While doing some research for a client, I came upon a white paper published by the Urban Institute that focused on Neighborhoods. I found it of interest as I was reading it the day after our September membership meeting.
One of the hallmarks of our neighborhood and our association is our diversity. We do not use the term casually and to look at the makeup of the people, the homes, the backgrounds, the opinions…we can all truly say we are a diverse group.
I share the following with you as food for thought. Enjoy!
The Value of Neighborhood Diversity
Neighborhoods matter to the well-being of children and families. They are the locus for essential public and private services, with schools perhaps the most significant. Quality grocery stores, reliable child care, safe after-school activities, and healthy recreational facilities also shape the quality of life a neighborhood offers its residents.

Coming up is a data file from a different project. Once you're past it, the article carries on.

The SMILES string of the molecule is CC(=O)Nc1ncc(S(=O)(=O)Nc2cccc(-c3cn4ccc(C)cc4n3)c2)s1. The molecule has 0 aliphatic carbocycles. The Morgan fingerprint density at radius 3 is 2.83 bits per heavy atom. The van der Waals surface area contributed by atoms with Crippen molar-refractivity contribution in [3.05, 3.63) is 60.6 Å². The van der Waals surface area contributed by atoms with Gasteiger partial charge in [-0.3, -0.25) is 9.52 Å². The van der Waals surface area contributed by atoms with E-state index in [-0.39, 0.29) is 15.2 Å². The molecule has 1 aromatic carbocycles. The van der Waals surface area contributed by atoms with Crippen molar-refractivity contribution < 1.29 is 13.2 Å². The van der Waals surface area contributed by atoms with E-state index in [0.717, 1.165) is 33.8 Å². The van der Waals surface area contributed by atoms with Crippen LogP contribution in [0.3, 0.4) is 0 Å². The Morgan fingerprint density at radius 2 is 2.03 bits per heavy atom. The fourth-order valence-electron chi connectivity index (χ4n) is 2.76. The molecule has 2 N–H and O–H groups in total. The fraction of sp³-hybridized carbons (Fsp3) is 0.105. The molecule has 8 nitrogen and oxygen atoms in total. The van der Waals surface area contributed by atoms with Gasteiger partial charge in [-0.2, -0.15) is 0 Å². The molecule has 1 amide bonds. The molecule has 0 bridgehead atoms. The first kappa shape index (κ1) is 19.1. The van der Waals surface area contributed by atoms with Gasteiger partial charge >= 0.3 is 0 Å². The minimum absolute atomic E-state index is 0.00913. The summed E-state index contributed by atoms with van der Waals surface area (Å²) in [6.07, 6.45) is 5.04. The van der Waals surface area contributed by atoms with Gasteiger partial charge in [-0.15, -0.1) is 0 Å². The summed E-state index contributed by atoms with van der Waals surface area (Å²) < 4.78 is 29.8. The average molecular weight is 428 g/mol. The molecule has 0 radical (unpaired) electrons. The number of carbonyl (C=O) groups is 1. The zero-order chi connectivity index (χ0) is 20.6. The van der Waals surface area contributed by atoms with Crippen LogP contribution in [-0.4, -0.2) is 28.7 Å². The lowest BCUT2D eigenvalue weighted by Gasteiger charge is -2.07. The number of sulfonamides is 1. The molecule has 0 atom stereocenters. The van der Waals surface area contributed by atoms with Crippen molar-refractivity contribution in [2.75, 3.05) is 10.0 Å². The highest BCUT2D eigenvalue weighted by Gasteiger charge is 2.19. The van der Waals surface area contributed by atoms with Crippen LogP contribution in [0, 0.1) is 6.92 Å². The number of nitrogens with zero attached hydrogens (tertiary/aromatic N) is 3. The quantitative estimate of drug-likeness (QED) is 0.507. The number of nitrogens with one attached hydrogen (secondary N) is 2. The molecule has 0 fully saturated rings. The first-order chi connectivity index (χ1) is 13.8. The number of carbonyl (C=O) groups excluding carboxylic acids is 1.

Neighbors help transmit the norms and values that influence behavior and teach children what is expected of them as they mature. Teenagers in particular are profoundly influenced by their immediate peer groups, which are often dominated by neighbors and school mates who have the potential to either fuel healthy competition over grades and athletics or pressure one another to join risky adventures or engage in illegal activities.
Where people live influences their exposure to crime and violence, including the risk of being a victim of burglary or assault. And research increasingly suggests that exposure to crime and violence has far-reaching consequences, such as persistent anxiety and emotional trauma.
Finally, some neighborhoods offer better access to job opportunities than others. Although few people work in the same neighborhoods where they live, proximity to job centers and the availability of mass transit can open up or constrain employment opportunities.